Peter Cheese, an Independent Talent, HR and Change Specialist, says, “The real impact appears to be on consumer sentiment, but sentiment is fickle and, not surprisingly, the greatest benefit is to those nations that do well in competition. The FIFA World Cups in France in 1998 and Germany in 2006 saw a measurable GDP impact of increased consumer spending as much as 1-2 per cent, particularly driven by the additional benefit of the success of the home nations. Consumers were spending up to the start of the World Cup on new televisions and World Cup merchandise, and then more broadly during and after the tournament. In France, private consumption grew by as much as 1.5 per cent in the spring of 1998 and was sustained for several months afterwards. This benefited France at a time when the wider economy was struggling.”

For non-host nations, however, the consumer feel-good factor of the FIFA World Cup this summer should have a noticeable positive impact given the huge widespread support and following of football, but its duration and real economic impact is unlikely to impress the economists.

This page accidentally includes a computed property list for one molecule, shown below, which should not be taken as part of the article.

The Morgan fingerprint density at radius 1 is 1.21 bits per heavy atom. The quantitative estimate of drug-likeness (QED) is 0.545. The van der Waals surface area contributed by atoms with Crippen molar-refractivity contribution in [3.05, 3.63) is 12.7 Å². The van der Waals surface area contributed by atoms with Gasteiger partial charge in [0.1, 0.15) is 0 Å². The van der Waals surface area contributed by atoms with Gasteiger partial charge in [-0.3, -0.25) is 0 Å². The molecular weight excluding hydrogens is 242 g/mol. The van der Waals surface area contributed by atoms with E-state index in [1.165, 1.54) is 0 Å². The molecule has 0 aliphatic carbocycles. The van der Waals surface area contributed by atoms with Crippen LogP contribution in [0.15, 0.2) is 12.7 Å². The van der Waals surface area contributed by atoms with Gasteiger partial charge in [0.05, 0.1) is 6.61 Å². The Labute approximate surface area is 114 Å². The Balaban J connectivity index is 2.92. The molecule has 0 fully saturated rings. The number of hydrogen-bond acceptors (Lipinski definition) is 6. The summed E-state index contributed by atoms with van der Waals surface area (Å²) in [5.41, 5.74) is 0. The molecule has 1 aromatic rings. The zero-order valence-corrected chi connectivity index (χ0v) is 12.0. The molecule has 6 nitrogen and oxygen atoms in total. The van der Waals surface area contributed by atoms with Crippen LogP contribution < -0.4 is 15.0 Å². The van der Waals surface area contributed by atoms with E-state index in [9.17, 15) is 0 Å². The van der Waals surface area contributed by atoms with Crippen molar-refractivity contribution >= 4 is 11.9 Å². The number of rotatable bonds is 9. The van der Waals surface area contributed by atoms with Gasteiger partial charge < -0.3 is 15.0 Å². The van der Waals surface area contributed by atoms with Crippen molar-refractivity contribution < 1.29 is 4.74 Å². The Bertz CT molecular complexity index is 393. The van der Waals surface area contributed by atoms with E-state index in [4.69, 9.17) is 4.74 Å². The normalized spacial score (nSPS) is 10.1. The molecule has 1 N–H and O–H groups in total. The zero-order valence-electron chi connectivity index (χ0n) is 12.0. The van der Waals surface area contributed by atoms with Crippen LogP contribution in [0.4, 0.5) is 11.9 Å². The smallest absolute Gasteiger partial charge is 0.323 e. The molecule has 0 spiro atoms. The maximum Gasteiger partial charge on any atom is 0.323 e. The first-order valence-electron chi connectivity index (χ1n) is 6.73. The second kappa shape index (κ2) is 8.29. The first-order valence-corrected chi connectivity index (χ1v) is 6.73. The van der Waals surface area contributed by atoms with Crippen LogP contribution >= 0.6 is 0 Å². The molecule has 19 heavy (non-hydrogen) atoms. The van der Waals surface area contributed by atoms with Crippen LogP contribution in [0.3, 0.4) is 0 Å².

Whether the feel-good factor extends to the wider economy and, for example, impacts workforce productivity and consumer confidence, is very hard to judge. There is, however, no questioning the sheer enjoyment of watching great athletes battle it out for glory and the unity it provides throughout participating nations.

Perhaps we should treat it as an antidote after all!

I hope to see you soon,